Lisa and her daughter, Francesca Serritella, have teamed up to bring their hilarious and witty perspective on the everyday life as mother and daughter in their weekly essays which you can find in their latest collection, Meet Me at Emotional Baggage Claim. With stories that will have you laughing out loud one minute and tearing up the next, Lisa and Francesca connect with readers on a deeply emotional level because of the honesty they bring to their stories and by the time you turn the last page you will feel like you just found two new best girlfriends. Earlier collections include Why My Third Husband Will Be a Dog, My Nest Isn't Empty, It Just Has More Closet Space, and Best Friends, Occasional Enemies.
Chick Wit: Bettor for Worse
Francesca Serritella | March 16, 2014
If you start betting on guilty pleasure television, does that make it guiltier?
I created a fantasy league for The Bachelor.
Fantasy-Bachelor is just like fantasy-football, but with more crying.
I figured upping the ante would make watching the show more fun, so I recruited a few other friends who also enjoy The Bachelor ironically (yeah right, we just like it) to join in my pool.
Turns out, being a bettor made me worse.
I thought I liked Bachelor because I'm a romantic. But when I had money on it, I became a cynic.
My strategy was that Juan-Pablo would base his choices on sexual attraction alone. He constantly talked about wanting a stepmother for his daughter, but I wasn't buying it. I put only one of the single mothers in my top five, and she was at the bottom.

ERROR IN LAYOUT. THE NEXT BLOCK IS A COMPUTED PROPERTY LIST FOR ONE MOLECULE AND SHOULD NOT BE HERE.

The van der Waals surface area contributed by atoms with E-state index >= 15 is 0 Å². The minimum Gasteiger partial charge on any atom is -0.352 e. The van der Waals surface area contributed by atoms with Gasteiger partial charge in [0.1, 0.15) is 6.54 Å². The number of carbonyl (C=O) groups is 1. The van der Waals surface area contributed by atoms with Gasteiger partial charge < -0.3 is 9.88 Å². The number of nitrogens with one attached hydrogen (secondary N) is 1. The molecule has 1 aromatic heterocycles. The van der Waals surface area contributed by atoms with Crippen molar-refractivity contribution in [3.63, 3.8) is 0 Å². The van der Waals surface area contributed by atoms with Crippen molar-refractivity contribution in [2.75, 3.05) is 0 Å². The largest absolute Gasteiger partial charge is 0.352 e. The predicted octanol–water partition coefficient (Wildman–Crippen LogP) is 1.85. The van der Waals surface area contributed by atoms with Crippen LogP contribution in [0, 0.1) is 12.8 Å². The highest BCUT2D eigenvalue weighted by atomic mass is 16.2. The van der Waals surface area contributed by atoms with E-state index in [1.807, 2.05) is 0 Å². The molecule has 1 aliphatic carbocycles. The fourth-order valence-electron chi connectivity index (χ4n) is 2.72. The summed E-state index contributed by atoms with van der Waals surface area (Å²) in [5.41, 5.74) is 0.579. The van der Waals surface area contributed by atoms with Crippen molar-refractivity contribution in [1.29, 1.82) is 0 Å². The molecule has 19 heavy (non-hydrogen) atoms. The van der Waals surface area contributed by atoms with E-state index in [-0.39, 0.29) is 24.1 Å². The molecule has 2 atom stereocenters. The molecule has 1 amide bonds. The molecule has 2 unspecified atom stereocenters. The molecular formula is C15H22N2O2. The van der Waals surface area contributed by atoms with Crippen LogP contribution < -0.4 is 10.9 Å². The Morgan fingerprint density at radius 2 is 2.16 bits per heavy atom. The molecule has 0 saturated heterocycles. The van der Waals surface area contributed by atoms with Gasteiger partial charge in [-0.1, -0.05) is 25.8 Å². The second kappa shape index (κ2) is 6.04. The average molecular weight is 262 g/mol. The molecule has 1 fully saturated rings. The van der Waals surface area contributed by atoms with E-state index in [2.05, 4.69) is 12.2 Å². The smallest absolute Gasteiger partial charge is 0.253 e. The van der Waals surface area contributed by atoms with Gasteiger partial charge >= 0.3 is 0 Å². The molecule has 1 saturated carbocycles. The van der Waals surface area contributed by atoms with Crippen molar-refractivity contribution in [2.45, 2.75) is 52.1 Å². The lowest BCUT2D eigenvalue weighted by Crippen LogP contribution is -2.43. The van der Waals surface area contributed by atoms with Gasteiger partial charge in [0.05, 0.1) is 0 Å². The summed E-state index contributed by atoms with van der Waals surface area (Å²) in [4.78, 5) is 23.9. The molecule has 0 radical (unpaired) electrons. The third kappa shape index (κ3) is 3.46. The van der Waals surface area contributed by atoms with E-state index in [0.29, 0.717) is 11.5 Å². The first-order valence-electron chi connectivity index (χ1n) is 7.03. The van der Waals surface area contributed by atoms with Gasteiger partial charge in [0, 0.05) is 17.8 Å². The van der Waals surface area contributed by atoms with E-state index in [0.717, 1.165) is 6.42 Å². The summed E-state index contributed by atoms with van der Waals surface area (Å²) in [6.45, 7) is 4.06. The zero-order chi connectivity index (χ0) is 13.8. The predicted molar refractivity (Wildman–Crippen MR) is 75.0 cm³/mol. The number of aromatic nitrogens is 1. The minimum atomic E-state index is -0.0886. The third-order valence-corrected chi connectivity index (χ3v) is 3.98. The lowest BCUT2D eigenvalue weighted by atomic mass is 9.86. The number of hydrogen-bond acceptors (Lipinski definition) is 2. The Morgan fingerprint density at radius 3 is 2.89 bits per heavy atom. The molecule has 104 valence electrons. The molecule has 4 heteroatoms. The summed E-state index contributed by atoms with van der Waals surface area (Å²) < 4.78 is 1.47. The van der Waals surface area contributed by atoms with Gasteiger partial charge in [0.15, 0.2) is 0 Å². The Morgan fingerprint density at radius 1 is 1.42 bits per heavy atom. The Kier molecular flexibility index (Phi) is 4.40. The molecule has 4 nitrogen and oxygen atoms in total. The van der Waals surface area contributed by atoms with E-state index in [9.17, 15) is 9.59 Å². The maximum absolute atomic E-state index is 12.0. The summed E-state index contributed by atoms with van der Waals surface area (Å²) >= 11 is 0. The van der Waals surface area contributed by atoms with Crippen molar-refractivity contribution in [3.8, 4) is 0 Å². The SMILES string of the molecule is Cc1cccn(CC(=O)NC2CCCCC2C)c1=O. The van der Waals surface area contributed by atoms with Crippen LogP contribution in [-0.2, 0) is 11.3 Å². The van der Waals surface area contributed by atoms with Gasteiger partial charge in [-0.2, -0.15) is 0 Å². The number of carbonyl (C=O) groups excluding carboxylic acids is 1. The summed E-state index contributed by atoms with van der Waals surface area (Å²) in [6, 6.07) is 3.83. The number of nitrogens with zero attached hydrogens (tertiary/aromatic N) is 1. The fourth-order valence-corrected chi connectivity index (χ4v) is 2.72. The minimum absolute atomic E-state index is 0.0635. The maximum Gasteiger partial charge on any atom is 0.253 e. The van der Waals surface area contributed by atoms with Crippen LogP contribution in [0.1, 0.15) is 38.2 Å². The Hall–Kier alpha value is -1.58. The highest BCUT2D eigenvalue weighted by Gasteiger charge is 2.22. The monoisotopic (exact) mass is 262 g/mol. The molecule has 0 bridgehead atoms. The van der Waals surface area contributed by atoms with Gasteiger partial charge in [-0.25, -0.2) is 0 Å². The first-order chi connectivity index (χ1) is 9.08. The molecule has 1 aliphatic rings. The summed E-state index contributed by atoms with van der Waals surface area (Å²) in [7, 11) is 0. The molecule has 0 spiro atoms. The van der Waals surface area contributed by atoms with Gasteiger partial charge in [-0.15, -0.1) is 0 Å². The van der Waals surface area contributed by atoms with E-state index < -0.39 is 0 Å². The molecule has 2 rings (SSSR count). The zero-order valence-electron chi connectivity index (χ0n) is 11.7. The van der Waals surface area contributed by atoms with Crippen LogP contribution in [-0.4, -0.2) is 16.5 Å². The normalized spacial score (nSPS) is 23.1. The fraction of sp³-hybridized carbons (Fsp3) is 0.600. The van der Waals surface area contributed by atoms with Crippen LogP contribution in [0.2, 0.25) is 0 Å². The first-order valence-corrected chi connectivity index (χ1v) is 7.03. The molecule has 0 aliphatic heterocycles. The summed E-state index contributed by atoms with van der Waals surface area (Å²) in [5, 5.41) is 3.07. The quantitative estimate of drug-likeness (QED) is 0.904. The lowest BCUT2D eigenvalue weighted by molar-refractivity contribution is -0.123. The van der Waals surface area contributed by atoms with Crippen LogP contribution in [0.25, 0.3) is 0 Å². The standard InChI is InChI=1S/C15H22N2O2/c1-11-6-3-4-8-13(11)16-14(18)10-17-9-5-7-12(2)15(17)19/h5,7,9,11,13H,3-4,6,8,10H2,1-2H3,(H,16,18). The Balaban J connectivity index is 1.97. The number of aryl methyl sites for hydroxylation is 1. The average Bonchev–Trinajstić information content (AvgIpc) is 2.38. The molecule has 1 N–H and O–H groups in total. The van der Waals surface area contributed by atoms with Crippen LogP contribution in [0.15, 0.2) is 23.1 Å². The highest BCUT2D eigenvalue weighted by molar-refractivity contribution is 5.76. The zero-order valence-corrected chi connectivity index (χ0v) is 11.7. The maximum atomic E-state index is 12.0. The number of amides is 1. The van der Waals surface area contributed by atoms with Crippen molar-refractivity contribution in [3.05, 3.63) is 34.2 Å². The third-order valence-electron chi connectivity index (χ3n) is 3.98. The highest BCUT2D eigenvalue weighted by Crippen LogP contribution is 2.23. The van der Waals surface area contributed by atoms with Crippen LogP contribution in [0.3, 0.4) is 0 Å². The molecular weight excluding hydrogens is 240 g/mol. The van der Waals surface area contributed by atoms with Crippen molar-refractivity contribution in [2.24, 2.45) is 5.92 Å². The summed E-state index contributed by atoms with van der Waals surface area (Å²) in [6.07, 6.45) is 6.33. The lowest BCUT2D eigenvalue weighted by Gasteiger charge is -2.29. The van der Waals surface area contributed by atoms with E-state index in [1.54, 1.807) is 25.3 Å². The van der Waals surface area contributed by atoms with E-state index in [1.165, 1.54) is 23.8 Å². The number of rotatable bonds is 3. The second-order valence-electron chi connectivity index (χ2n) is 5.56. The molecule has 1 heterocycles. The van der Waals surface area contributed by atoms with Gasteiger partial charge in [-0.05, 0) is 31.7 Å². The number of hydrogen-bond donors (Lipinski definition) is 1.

I don't have money to waste on fairy tales.
Which was good, because Juan-Pablo was no Prince Charming.
I chose Clare as my number one pick, because Juan-Pablo was all over her from the start. If he weren't so handsome, the word would be lecherous.
Don't hate the player, hate the game. Or game show.
After weeks of Juan-Pablo sticking his tongue in Clare's mouth every time she talked, she initiated a clandestine midnight swim...et cetera, an offer he took her up on without hesitation. But the very next day, he chastised her for inappropriately sneaking extra time with him and going "too far."
Any other season, I would've been shouting at my TV screen for Clare to leave this hypocrite. This time, I had the empathy of Bobby Knight.
Get over it, Clare, we have a game to win.
She forgave him. And from then on, Juan-Pablo's bad behavior played into my bets perfectly.
When his dopey conversation irritated Sharleen enough to bail—great, I had her down as the one to leave of her own accord.
When his narcissism became a deal-breaker for Andi—even better, I always had her in the third place spot.
Juan-Pablo's wrongs were all right with me.
Finally the un-magical journey was at its end. The two remaining were my star player, Clare, and Nikki, a dark horse I didn't have anywhere on my team. The stakes were high.
For me and my ten bucks, not for the people choosing a spouse on TV.
I invited my girlfriend and fellow fantasy-league-competitor over to watch the finale, a typically bloated and boring episode.
Not this time.
Juan-Pablo outdid himself, whispering something to Clare in the helicopter—always a helicopter—that, according to her, was so disgusting and offensive, she couldn't repeat it.
My friend and I had a field day trying to guess what it was.
But then Clare cried. And I was reminded this wasn't a fantasy league of well-compensated professional athletes. These were women like me.
Okay, like me but with better hair and makeup.
Ultimately, after endlessly jerking her around, Juan-Pablo rejected Clare. And she wouldn't hug him.
Instead, she told him off in the best way possible.
As she said on the after-show, "I had never been able to stand up for myself to a man before. It was so liberating to be able to stand there and say, this is exactly how I feel, and it's not okay."
We were so proud of her, we applauded the TV.
Twitter exploded, along with my fantasy bracket.
But I've never felt so genuinely happy at the end of a Bachelor season. For once, the show and the viewing audience seemed to be on the side of the real woman, instead of just the fantasy.
© Francesca Serritella 2014